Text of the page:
Scientists are messing with the genes of trees: Is it a threat to the environment or a boon?

PAUL SCHELL wasn't the only tree- hugger making news last week. At a biotech conference near the Columbia River Gorge, demonstrators showed up to decry the genetic manipulation of trees. The protests came just two months after the Earth Liberation Front (ELF) firebombed a laboratory at the UW Center for Urban Horticulture, where research into tree genetics is being conducted.

Genetic engineering (or GE) of trees is the latest flash point in the debate over scientists' ability to micromanage nature. The UW lab specializes in studying so-called hybrid poplars, created by interbreeding the 30 or so different poplar species. Last May, on the same day the lab was attacked, ELF operatives also torched an Oregon tree farm where hybrid poplars are grown.

"Hybrid poplars are an ecological nightmare threatening native biodiversity in the ecosystem," declared the ELF in its credit-taking communiqu鼯a>.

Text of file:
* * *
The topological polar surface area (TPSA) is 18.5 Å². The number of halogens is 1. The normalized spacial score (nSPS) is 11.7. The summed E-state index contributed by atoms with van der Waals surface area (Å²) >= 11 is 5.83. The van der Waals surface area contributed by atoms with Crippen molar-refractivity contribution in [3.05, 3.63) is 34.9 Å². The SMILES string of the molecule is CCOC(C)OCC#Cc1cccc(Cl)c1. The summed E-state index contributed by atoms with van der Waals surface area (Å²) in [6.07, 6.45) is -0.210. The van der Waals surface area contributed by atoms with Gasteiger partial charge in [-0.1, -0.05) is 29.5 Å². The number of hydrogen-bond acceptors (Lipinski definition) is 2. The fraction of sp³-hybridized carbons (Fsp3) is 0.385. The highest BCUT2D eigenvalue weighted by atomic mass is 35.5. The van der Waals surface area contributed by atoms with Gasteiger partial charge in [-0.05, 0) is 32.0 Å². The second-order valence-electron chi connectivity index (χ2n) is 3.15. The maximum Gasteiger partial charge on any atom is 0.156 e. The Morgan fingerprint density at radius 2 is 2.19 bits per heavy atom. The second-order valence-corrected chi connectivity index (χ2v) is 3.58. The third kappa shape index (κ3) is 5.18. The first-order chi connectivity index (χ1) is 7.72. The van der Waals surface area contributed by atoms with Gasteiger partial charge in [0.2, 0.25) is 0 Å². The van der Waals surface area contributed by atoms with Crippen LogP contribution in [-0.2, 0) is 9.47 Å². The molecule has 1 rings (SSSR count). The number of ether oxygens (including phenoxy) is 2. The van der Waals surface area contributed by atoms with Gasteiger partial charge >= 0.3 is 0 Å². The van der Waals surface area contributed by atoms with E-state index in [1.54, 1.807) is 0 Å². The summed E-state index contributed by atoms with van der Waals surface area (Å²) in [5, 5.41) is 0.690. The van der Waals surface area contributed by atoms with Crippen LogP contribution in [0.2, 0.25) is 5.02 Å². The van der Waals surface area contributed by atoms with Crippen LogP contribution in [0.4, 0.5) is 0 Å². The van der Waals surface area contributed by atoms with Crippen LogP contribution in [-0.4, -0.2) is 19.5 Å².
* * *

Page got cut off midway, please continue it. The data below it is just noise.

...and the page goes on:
In some quarters, however, hybrid poplars are highly touted for their environmental value. One proponent, for instance, is former Washington Governor Mike Lowry. During his losing campaign for state lands commissioner last year, he said he wanted to start planting the trees on publicly owned land. Now, as head of a nonprofit organization called Enterprise Washington, Lowry is continuing to promote poplars as an ecofriendly economic development tool for distressed parts of the state, where farmers have been hit hard by falling prices.

"The hybrid poplar trees have significant environmental gains," says Lowry. "They're very good at taking fertilizer and other farm chemicals from the ground and keeping them out of streams. So they're great for fish." Hybrid poplars are also good at "carbon sequestration," or absorbing carbon dioxide from the atmosphere.

Other greens agree. "I think poplar farming makes fantastic sense," says Mitch Friedman, director of the Northwest Ecosystem Alliance. "Just like hemp, it's a good fast source of pulp. It's probably an improvement over cows and other crops, much better for streams." Friedman, a onetime tree-sitter and EarthFirst! activist, has written an essay for a forthcoming issue of EF! Journal in which he calls the laboratory bombers "morons."

Scientists involved in poplar research contend that the faster-growing trees could also relieve pressure on natural forests. Biochemist Toby Bradshaw, whose UW lab was hit by the ELF, told the Post-Intelligencer: "You could produce more wood fiber in a smaller area. This could leave more of the wild areas untouched."